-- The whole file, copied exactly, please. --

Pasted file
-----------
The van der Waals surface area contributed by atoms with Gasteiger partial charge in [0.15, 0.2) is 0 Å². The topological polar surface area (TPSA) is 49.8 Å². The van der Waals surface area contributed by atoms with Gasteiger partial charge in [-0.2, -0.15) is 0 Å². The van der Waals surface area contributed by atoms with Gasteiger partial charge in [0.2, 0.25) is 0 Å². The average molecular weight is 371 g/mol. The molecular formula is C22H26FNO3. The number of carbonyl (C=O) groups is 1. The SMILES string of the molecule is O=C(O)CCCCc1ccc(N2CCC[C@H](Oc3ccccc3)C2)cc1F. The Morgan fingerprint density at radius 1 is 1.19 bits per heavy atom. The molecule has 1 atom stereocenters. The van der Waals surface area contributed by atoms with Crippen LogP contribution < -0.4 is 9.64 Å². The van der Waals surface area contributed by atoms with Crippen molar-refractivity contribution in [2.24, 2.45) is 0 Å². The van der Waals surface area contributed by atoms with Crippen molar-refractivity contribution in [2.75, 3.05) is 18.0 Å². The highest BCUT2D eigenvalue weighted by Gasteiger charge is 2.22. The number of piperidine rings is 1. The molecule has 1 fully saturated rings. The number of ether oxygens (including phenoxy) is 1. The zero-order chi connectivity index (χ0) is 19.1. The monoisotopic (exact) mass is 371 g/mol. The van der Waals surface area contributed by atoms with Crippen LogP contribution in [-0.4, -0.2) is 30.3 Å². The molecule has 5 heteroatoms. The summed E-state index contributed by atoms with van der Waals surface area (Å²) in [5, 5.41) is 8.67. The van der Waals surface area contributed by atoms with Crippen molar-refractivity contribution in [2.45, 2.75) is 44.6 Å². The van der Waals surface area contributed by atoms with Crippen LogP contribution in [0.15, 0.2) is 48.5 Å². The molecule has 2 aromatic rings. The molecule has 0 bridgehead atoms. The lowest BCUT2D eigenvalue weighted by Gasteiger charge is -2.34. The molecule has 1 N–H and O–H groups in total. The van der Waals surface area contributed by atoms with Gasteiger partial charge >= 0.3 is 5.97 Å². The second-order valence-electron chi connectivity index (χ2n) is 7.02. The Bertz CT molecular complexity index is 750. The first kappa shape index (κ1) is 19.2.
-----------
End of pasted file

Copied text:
The van der Waals surface area contributed by atoms with Gasteiger partial charge in [0.15, 0.2) is 0 Å². The topological polar surface area (TPSA) is 49.8 Å². The van der Waals surface area contributed by atoms with Gasteiger partial charge in [-0.2, -0.15) is 0 Å². The van der Waals surface area contributed by atoms with Gasteiger partial charge in [0.2, 0.25) is 0 Å². The average molecular weight is 371 g/mol. The molecular formula is C22H26FNO3. The number of carbonyl (C=O) groups is 1. The SMILES string of the molecule is O=C(O)CCCCc1ccc(N2CCC[C@H](Oc3ccccc3)C2)cc1F. The Morgan fingerprint density at radius 1 is 1.19 bits per heavy atom. The molecule has 1 atom stereocenters. The van der Waals surface area contributed by atoms with Crippen LogP contribution < -0.4 is 9.64 Å². The van der Waals surface area contributed by atoms with Crippen molar-refractivity contribution in [2.24, 2.45) is 0 Å². The van der Waals surface area contributed by atoms with Crippen molar-refractivity contribution in [2.75, 3.05) is 18.0 Å². The highest BCUT2D eigenvalue weighted by Gasteiger charge is 2.22. The number of piperidine rings is 1. The molecule has 1 fully saturated rings. The number of ether oxygens (including phenoxy) is 1. The zero-order chi connectivity index (χ0) is 19.1. The monoisotopic (exact) mass is 371 g/mol. The van der Waals surface area contributed by atoms with Crippen LogP contribution in [-0.4, -0.2) is 30.3 Å². The molecule has 5 heteroatoms. The summed E-state index contributed by atoms with van der Waals surface area (Å²) in [5, 5.41) is 8.67. The van der Waals surface area contributed by atoms with Crippen molar-refractivity contribution in [2.45, 2.75) is 44.6 Å². The van der Waals surface area contributed by atoms with Crippen LogP contribution in [0.15, 0.2) is 48.5 Å². The molecule has 2 aromatic rings. The molecule has 0 bridgehead atoms. The lowest BCUT2D eigenvalue weighted by Gasteiger charge is -2.34. The molecule has 1 N–H and O–H groups in total. The van der Waals surface area contributed by atoms with Gasteiger partial charge >= 0.3 is 5.97 Å². The second-order valence-electron chi connectivity index (χ2n) is 7.02. The Bertz CT molecular complexity index is 750. The first kappa shape index (κ1) is 19.2.